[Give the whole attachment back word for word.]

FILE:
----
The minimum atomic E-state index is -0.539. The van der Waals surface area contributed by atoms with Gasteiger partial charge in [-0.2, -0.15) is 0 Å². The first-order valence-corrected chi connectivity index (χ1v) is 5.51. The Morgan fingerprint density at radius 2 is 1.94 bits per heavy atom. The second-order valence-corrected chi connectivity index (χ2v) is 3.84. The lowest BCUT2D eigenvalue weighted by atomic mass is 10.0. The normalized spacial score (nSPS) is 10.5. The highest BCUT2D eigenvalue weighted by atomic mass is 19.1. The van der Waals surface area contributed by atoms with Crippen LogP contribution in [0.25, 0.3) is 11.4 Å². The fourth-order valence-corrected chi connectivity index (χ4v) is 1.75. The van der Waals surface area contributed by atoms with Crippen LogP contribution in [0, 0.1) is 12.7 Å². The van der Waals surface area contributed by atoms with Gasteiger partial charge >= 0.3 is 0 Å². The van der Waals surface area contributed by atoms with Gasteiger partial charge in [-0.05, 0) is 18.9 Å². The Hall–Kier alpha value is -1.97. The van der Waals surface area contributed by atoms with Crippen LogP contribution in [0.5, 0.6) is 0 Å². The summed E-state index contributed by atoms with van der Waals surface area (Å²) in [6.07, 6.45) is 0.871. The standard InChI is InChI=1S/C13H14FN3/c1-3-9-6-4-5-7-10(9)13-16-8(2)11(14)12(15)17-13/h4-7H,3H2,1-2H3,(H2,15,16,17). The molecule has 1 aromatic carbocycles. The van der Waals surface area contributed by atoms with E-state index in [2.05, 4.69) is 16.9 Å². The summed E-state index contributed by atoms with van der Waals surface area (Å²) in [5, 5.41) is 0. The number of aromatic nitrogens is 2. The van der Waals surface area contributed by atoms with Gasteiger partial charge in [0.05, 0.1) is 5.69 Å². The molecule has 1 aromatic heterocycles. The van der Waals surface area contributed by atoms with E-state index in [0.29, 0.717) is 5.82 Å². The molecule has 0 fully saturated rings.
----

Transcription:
The minimum atomic E-state index is -0.539. The van der Waals surface area contributed by atoms with Gasteiger partial charge in [-0.2, -0.15) is 0 Å². The first-order valence-corrected chi connectivity index (χ1v) is 5.51. The Morgan fingerprint density at radius 2 is 1.94 bits per heavy atom. The second-order valence-corrected chi connectivity index (χ2v) is 3.84. The lowest BCUT2D eigenvalue weighted by atomic mass is 10.0. The normalized spacial score (nSPS) is 10.5. The highest BCUT2D eigenvalue weighted by atomic mass is 19.1. The van der Waals surface area contributed by atoms with Crippen LogP contribution in [0.25, 0.3) is 11.4 Å². The fourth-order valence-corrected chi connectivity index (χ4v) is 1.75. The van der Waals surface area contributed by atoms with Crippen LogP contribution in [0, 0.1) is 12.7 Å². The van der Waals surface area contributed by atoms with Gasteiger partial charge >= 0.3 is 0 Å². The van der Waals surface area contributed by atoms with Gasteiger partial charge in [-0.05, 0) is 18.9 Å². The Hall–Kier alpha value is -1.97. The van der Waals surface area contributed by atoms with Crippen LogP contribution in [0.5, 0.6) is 0 Å². The summed E-state index contributed by atoms with van der Waals surface area (Å²) in [6.07, 6.45) is 0.871. The standard InChI is InChI=1S/C13H14FN3/c1-3-9-6-4-5-7-10(9)13-16-8(2)11(14)12(15)17-13/h4-7H,3H2,1-2H3,(H2,15,16,17). The molecule has 1 aromatic carbocycles. The van der Waals surface area contributed by atoms with E-state index in [2.05, 4.69) is 16.9 Å². The summed E-state index contributed by atoms with van der Waals surface area (Å²) in [5, 5.41) is 0. The number of aromatic nitrogens is 2. The van der Waals surface area contributed by atoms with Gasteiger partial charge in [0.05, 0.1) is 5.69 Å². The molecule has 1 aromatic heterocycles. The van der Waals surface area contributed by atoms with E-state index in [0.29, 0.717) is 5.82 Å². The molecule has 0 fully saturated rings.